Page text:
Epigenetic Risk Factors in Women with Breast Cancer: A Family Case-Control Study

Sunday, 27 July 2014

Mildred C. Gonzales, RN, MSN
Graduate Program, School of Nursing, Azusa Pacific University, Alhambra, CA
Shyang-Yun Pamela K. Shiao, PhD, RN, FAAN
School of Nursing, Azusa Pacific University, Azusa, CA

Purpose: The purpose is to disseminate the current scientific evidence, including meta-analyses and a pilot prospective family-based case-control study on genome health on epigenetic risk factors for breast cancer.

Breast cancer is the most common malignancy and the second leading cause of cancer death among women worldwide. Methylenetetrahydrofolate reductase (MTHFR) is critical for methylation pathways for deoxyribonucleic acid (DNA) repair and normal cellular development. Methylation pathways are affected by health behaviors such as folate intake, alcohol consumption, and tobacco smoking. 

 Methods: Meta-analyses and a prospective pilot study on the associations of MTHFR gene variations, and health behaviors with breast cancer.

 Results:  Preliminary meta-analyses results included 55 studies for a total of 22,077 breast cancer cases and 25,419 controls including 27 studies with Whites, 21 studies with Asians, and 7 studies with mixed Euramericans. From the selected studies with MTHFR gene counts, there were 12 studies with folate intake levels for 8,032 cases and 10,482 controls; 5 studies with alcohol consumption for 3,068 cases and 5,157 controls; and 5 studies with tobacco smoking status for 909 cases and 1,233 controls. MTHFR C677T was associated with increased risk of breast cancer (P < 0.005). The results also suggested that low folate intake, heavy alcohol consumption, and tobacco smoking contributed to increased risks for breast cancer. Preliminary results of the prospective pilot study conducted in southern California will be presented.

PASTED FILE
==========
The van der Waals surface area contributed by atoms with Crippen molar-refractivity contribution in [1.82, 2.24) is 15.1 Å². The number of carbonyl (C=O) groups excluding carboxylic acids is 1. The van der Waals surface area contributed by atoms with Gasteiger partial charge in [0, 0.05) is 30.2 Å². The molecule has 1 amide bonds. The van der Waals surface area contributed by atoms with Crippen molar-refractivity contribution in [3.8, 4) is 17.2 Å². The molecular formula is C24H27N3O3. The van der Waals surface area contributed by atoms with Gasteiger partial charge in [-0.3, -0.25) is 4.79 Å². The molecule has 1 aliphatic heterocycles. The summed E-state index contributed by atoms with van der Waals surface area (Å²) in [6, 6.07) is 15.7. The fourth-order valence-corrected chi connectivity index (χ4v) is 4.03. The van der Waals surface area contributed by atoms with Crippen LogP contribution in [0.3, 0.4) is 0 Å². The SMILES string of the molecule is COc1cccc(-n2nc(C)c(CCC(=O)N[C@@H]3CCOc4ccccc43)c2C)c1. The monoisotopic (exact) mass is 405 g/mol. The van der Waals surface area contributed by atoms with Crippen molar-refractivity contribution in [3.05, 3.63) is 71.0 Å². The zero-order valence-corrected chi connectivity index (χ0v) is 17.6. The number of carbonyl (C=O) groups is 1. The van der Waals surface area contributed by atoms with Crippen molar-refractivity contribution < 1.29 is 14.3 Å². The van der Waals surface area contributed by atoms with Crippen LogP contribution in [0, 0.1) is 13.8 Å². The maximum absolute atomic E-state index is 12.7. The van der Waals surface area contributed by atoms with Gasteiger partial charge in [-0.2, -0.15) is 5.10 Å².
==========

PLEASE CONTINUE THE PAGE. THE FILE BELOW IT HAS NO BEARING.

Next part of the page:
Conclusion: The results of this study can be translated into individual differences in gene variations and personalized behavioral interventions for cancer prevention. In addition, it has implications for the role of the nurses as advocates for their clients through knowledge interface from epigenetic advances to efficient health promotion in the clinical and community settings.